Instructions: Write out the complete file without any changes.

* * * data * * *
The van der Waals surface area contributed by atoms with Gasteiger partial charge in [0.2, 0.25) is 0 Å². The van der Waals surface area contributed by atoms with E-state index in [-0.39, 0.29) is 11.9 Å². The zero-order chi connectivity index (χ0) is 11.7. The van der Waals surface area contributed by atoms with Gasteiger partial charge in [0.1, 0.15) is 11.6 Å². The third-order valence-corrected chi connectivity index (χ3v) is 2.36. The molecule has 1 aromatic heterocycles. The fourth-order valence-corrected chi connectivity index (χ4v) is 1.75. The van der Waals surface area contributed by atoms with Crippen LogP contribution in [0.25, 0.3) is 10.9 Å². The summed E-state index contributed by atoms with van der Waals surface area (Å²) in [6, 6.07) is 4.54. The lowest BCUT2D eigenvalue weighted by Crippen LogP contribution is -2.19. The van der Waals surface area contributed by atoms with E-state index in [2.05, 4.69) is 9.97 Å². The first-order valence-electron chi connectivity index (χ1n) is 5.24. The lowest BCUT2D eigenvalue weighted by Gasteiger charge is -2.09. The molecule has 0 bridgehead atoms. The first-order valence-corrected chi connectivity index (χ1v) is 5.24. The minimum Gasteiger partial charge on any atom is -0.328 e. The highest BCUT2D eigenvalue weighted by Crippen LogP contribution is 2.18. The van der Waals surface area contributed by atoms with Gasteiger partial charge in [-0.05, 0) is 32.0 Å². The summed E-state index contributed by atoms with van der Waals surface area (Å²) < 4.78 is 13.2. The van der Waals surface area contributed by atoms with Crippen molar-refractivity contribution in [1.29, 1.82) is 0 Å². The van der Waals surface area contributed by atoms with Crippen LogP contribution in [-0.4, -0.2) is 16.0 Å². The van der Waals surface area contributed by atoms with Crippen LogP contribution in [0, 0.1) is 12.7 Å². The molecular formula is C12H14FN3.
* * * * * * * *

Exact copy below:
The van der Waals surface area contributed by atoms with Gasteiger partial charge in [0.2, 0.25) is 0 Å². The van der Waals surface area contributed by atoms with E-state index in [-0.39, 0.29) is 11.9 Å². The zero-order chi connectivity index (χ0) is 11.7. The van der Waals surface area contributed by atoms with Gasteiger partial charge in [0.1, 0.15) is 11.6 Å². The third-order valence-corrected chi connectivity index (χ3v) is 2.36. The molecule has 1 aromatic heterocycles. The fourth-order valence-corrected chi connectivity index (χ4v) is 1.75. The van der Waals surface area contributed by atoms with Crippen LogP contribution in [0.25, 0.3) is 10.9 Å². The summed E-state index contributed by atoms with van der Waals surface area (Å²) in [6, 6.07) is 4.54. The lowest BCUT2D eigenvalue weighted by Crippen LogP contribution is -2.19. The van der Waals surface area contributed by atoms with E-state index in [2.05, 4.69) is 9.97 Å². The first-order valence-electron chi connectivity index (χ1n) is 5.24. The lowest BCUT2D eigenvalue weighted by Gasteiger charge is -2.09. The molecule has 0 bridgehead atoms. The first-order valence-corrected chi connectivity index (χ1v) is 5.24. The minimum Gasteiger partial charge on any atom is -0.328 e. The highest BCUT2D eigenvalue weighted by Crippen LogP contribution is 2.18. The van der Waals surface area contributed by atoms with Gasteiger partial charge in [-0.05, 0) is 32.0 Å². The summed E-state index contributed by atoms with van der Waals surface area (Å²) < 4.78 is 13.2. The van der Waals surface area contributed by atoms with Crippen molar-refractivity contribution in [1.29, 1.82) is 0 Å². The van der Waals surface area contributed by atoms with Crippen LogP contribution in [-0.4, -0.2) is 16.0 Å². The van der Waals surface area contributed by atoms with Crippen LogP contribution in [0, 0.1) is 12.7 Å². The molecular formula is C12H14FN3.